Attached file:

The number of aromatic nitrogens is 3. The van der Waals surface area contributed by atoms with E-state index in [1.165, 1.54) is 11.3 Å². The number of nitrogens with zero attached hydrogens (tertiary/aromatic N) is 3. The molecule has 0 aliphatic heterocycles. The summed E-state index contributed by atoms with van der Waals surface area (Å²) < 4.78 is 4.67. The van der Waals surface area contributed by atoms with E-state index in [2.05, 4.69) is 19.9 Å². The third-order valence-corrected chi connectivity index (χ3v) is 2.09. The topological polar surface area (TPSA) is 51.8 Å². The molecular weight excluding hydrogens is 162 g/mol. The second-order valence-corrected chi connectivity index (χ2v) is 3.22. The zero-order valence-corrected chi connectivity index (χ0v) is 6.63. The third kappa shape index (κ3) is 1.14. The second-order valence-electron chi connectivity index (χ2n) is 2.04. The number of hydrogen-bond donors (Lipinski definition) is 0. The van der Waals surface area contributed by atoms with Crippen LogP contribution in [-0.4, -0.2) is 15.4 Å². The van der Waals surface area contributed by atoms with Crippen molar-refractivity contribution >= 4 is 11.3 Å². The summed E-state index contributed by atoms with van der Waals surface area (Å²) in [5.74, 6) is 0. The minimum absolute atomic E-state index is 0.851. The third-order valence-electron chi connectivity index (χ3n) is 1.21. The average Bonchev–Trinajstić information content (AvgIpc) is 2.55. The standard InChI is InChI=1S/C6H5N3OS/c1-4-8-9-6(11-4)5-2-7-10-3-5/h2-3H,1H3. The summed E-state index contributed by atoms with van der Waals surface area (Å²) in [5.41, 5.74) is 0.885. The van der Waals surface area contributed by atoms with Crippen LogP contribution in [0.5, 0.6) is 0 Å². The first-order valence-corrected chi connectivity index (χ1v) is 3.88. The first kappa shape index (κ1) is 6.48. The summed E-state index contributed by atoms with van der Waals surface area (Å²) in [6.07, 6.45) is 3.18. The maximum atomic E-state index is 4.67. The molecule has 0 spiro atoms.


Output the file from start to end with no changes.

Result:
The number of aromatic nitrogens is 3. The van der Waals surface area contributed by atoms with E-state index in [1.165, 1.54) is 11.3 Å². The number of nitrogens with zero attached hydrogens (tertiary/aromatic N) is 3. The molecule has 0 aliphatic heterocycles. The summed E-state index contributed by atoms with van der Waals surface area (Å²) < 4.78 is 4.67. The van der Waals surface area contributed by atoms with E-state index in [2.05, 4.69) is 19.9 Å². The third-order valence-corrected chi connectivity index (χ3v) is 2.09. The topological polar surface area (TPSA) is 51.8 Å². The molecular weight excluding hydrogens is 162 g/mol. The second-order valence-corrected chi connectivity index (χ2v) is 3.22. The zero-order valence-corrected chi connectivity index (χ0v) is 6.63. The third kappa shape index (κ3) is 1.14. The second-order valence-electron chi connectivity index (χ2n) is 2.04. The number of hydrogen-bond donors (Lipinski definition) is 0. The van der Waals surface area contributed by atoms with Crippen LogP contribution in [-0.4, -0.2) is 15.4 Å². The van der Waals surface area contributed by atoms with Crippen molar-refractivity contribution >= 4 is 11.3 Å². The summed E-state index contributed by atoms with van der Waals surface area (Å²) in [5.74, 6) is 0. The minimum absolute atomic E-state index is 0.851. The third-order valence-electron chi connectivity index (χ3n) is 1.21. The average Bonchev–Trinajstić information content (AvgIpc) is 2.55. The standard InChI is InChI=1S/C6H5N3OS/c1-4-8-9-6(11-4)5-2-7-10-3-5/h2-3H,1H3. The summed E-state index contributed by atoms with van der Waals surface area (Å²) in [5.41, 5.74) is 0.885. The van der Waals surface area contributed by atoms with Crippen LogP contribution in [0.5, 0.6) is 0 Å². The first-order valence-corrected chi connectivity index (χ1v) is 3.88. The first kappa shape index (κ1) is 6.48. The summed E-state index contributed by atoms with van der Waals surface area (Å²) in [6.07, 6.45) is 3.18. The maximum atomic E-state index is 4.67. The molecule has 0 spiro atoms.